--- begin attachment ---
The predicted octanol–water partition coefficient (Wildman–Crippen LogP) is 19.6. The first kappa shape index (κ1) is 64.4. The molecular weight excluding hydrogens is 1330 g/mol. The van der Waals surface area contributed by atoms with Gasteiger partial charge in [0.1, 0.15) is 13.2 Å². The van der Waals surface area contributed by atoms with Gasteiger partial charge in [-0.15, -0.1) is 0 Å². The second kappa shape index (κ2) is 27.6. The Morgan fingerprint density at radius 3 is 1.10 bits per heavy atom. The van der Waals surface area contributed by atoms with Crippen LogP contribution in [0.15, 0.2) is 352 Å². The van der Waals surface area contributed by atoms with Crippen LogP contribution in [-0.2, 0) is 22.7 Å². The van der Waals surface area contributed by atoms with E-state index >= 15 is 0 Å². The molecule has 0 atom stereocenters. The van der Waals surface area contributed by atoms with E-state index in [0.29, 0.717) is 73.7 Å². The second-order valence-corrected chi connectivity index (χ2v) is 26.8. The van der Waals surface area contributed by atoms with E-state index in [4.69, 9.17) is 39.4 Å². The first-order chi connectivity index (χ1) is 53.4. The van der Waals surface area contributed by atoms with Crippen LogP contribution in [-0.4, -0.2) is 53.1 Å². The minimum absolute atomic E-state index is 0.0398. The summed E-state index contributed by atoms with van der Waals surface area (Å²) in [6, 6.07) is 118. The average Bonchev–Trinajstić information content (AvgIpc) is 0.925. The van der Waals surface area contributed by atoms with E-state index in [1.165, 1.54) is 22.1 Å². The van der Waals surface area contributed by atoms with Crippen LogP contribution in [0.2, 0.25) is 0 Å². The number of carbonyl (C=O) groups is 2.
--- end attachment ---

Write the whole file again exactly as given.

The predicted octanol–water partition coefficient (Wildman–Crippen LogP) is 19.6. The first kappa shape index (κ1) is 64.4. The molecular weight excluding hydrogens is 1330 g/mol. The van der Waals surface area contributed by atoms with Gasteiger partial charge in [0.1, 0.15) is 13.2 Å². The van der Waals surface area contributed by atoms with Gasteiger partial charge in [-0.15, -0.1) is 0 Å². The second kappa shape index (κ2) is 27.6. The Morgan fingerprint density at radius 3 is 1.10 bits per heavy atom. The van der Waals surface area contributed by atoms with Crippen LogP contribution in [0.15, 0.2) is 352 Å². The van der Waals surface area contributed by atoms with Crippen LogP contribution in [-0.2, 0) is 22.7 Å². The van der Waals surface area contributed by atoms with E-state index >= 15 is 0 Å². The molecule has 0 atom stereocenters. The van der Waals surface area contributed by atoms with E-state index in [0.29, 0.717) is 73.7 Å². The second-order valence-corrected chi connectivity index (χ2v) is 26.8. The van der Waals surface area contributed by atoms with E-state index in [4.69, 9.17) is 39.4 Å². The first-order chi connectivity index (χ1) is 53.4. The van der Waals surface area contributed by atoms with Crippen LogP contribution in [-0.4, -0.2) is 53.1 Å². The minimum absolute atomic E-state index is 0.0398. The summed E-state index contributed by atoms with van der Waals surface area (Å²) in [6, 6.07) is 118. The average Bonchev–Trinajstić information content (AvgIpc) is 0.925. The van der Waals surface area contributed by atoms with E-state index in [1.165, 1.54) is 22.1 Å². The van der Waals surface area contributed by atoms with Crippen LogP contribution in [0.2, 0.25) is 0 Å². The number of carbonyl (C=O) groups is 2.